Proposed amendments to the Conveyancing Act 1919 will be a welcome change to purchasers buying properties off the plan, who are otherwise plagued with risk and uncertainty.
Off the plan contracts
An off the plan contract is a contract for the sale of a property in a new subdivision that does not have a separate title at the time the contract is entered into. Often the construction of the property will not be complete, but developers will pre-sell the vacant lots or units.
Usually, the contract will be conditional upon the property being registered by a certain date (referred to as the “sunset date”). If the property is not registered by the sunset date, then the contract will allow either the buyer or the seller to rescind the contract (referred to as a “sunset clause”).
Recently, sunset clauses have been the subject of some controversy due to reports of developers deliberately delaying a project, so that the sunset clause can be exercised. The developer rescinds the contract, refunds the deposit and resells the property at a higher price than what was contracted with the original purchaser. While the purchaser gets their deposit back, they are not entitled to any compensation. Such action, while somewhat unfair, is entirely legal under the current laws, as parties are free to negotiate the terms of an off the plan contract (which are usually weighted heavily in favour of the developer).
Proposals for change – Conveyancing Amendment (Sunset Clauses) Bill 2015 (NSW)
The Conveyancing Amendment (Sunset Clauses) Bill 2015 (NSW) was introduced into the NSW Parliament Legislative Assembly on 10 November 2015. The Bill will introduce a new Division 10 of the Conveyancing Act 1919 to prevent sellers from unreasonably rescinding off the plan contracts for a residential lot* under a sunset clause.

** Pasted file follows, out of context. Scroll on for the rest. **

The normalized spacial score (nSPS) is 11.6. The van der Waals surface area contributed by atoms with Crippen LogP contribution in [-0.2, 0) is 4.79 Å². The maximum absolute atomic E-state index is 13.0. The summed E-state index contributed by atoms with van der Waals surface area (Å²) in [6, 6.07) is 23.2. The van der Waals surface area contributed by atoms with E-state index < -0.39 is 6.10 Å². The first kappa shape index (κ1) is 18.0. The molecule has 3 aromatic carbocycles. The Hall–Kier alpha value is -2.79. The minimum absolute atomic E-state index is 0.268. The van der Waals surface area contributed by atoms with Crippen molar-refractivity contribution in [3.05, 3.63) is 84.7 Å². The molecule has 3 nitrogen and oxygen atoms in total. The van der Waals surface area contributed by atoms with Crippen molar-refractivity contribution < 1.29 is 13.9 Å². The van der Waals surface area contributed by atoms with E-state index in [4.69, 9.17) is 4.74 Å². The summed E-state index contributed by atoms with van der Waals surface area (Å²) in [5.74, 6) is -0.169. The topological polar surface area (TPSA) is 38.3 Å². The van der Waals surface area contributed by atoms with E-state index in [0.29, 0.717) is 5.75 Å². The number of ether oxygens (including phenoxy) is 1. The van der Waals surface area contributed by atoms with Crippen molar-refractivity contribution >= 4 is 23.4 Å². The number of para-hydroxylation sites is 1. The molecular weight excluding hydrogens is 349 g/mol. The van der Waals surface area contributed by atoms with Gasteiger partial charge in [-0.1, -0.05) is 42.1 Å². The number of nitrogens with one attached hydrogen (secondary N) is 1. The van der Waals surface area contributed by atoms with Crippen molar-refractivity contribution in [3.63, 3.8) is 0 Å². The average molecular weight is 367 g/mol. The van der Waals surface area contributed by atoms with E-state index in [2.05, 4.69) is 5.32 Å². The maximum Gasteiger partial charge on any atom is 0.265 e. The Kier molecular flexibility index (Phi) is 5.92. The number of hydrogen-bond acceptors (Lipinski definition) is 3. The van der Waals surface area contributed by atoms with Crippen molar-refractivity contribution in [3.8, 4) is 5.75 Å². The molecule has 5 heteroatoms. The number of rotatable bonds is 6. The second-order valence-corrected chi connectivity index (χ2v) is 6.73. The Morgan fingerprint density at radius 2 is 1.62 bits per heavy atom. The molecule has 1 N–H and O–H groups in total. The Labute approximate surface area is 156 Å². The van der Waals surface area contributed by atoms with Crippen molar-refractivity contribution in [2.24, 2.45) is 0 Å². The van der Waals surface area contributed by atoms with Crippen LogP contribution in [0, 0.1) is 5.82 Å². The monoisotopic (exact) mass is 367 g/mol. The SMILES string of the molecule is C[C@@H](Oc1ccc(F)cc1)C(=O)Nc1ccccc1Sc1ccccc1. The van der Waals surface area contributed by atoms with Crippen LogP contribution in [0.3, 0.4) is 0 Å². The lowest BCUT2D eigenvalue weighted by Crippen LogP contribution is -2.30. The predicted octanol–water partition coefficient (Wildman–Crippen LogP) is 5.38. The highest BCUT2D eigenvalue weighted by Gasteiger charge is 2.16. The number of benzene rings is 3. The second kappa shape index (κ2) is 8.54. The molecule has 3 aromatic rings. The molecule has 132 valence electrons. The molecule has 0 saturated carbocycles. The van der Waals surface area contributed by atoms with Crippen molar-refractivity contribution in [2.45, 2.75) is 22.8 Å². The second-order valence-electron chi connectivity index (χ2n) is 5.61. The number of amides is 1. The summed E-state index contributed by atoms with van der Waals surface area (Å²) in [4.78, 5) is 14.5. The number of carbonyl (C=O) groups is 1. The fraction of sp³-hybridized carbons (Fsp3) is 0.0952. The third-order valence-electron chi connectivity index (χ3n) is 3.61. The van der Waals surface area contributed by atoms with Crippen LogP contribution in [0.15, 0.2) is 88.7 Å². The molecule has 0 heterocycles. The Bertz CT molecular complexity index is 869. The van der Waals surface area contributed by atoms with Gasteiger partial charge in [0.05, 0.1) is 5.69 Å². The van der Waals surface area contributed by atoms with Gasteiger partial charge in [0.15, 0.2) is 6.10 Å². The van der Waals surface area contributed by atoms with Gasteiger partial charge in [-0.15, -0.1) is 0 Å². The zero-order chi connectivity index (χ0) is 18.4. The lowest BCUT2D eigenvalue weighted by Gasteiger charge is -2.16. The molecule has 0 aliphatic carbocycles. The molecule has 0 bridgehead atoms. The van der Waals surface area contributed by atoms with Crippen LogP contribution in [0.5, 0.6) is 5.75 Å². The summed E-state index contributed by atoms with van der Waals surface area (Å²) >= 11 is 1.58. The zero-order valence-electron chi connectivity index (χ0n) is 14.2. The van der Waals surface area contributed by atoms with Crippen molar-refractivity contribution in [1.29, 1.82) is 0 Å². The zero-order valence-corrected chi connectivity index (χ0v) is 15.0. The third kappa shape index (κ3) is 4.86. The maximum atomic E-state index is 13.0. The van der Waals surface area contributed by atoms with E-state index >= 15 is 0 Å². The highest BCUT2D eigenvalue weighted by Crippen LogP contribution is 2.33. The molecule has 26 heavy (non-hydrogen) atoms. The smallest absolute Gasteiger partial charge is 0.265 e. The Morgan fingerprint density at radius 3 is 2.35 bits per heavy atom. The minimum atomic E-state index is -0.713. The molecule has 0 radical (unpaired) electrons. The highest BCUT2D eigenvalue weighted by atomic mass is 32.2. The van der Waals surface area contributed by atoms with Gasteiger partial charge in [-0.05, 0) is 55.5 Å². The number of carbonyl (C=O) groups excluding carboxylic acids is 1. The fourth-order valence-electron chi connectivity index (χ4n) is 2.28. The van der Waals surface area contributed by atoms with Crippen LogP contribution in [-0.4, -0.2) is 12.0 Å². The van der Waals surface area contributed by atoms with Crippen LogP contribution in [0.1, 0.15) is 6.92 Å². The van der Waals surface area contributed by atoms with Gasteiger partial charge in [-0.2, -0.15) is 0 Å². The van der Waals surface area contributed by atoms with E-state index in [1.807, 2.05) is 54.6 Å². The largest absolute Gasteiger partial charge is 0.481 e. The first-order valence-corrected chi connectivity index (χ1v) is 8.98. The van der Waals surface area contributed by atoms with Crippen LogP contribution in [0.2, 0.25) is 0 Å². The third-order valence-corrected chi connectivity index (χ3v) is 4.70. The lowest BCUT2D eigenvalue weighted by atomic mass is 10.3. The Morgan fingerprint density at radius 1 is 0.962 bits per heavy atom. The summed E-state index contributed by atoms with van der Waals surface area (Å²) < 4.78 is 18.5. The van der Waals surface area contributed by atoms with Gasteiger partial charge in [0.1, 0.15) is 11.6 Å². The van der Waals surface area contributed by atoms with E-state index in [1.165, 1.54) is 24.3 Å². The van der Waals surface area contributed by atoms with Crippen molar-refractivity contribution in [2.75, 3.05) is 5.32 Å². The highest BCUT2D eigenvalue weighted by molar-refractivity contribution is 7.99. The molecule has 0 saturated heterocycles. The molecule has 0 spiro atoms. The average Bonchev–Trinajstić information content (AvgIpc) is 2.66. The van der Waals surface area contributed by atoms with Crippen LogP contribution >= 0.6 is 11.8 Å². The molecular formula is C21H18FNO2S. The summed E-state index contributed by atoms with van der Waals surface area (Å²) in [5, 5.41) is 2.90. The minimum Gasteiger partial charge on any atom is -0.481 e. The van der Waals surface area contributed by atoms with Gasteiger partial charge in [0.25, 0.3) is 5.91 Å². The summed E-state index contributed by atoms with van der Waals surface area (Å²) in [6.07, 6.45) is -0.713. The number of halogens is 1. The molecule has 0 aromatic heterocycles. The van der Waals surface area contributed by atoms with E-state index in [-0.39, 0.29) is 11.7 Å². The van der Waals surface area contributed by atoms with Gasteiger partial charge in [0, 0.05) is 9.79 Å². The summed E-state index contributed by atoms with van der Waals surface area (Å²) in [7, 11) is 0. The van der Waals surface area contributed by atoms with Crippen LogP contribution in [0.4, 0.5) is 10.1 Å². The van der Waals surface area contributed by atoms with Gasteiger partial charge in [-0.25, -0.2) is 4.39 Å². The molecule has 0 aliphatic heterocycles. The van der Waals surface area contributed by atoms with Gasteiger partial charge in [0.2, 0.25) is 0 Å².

The seller may only rescind the contract if:
- the seller gives the purchaser a notice in writing at least 28 days prior to rescission under a sunset clause. The notice must state why the seller is proposing to rescind and give reasons for the delay; and
- the purchaser gives written consent to the vendor’s proposed rescission; or
- the vendor obtains an order from the Supreme Court permitting the rescission; or
- the reason for the rescission comes within a category prescribed by the Regulations (no Regulations have yet been made).
Should the seller approach the Supreme Court, it must convince the Court that rescission of the contract is just and equitable in all the circumstances. The Court will consider the following:
- the terms of the contract;
- whether the vendor has acted unreasonably or in bad faith;
- the reason for the delay;
- whether the subject lot has increased in value;
- any other matter the court considers to be relevant.
If the seller is unsuccessful, the seller must pay the purchaser’s costs of the application to the Supreme Court.
Application of the new provisions
The proposed amendments will apply to existing contracts and any rescission by a vendor on or after 2 November 2015.
We would expect the Bill to be debated shortly and perhaps some minor amendments made to clarify some provisions.
* “residential property” has the same meaning that it does in s 66Q of the Conveyancing Act 1919
Sebastian and Genevieve are experienced property lawyers who have both acted on numerous off the plan sales and purchases. Contact Trouncer Legal today by phoning (02) 9481 9800, emailing firstname.lastname@example.org or by filling out our contact form here.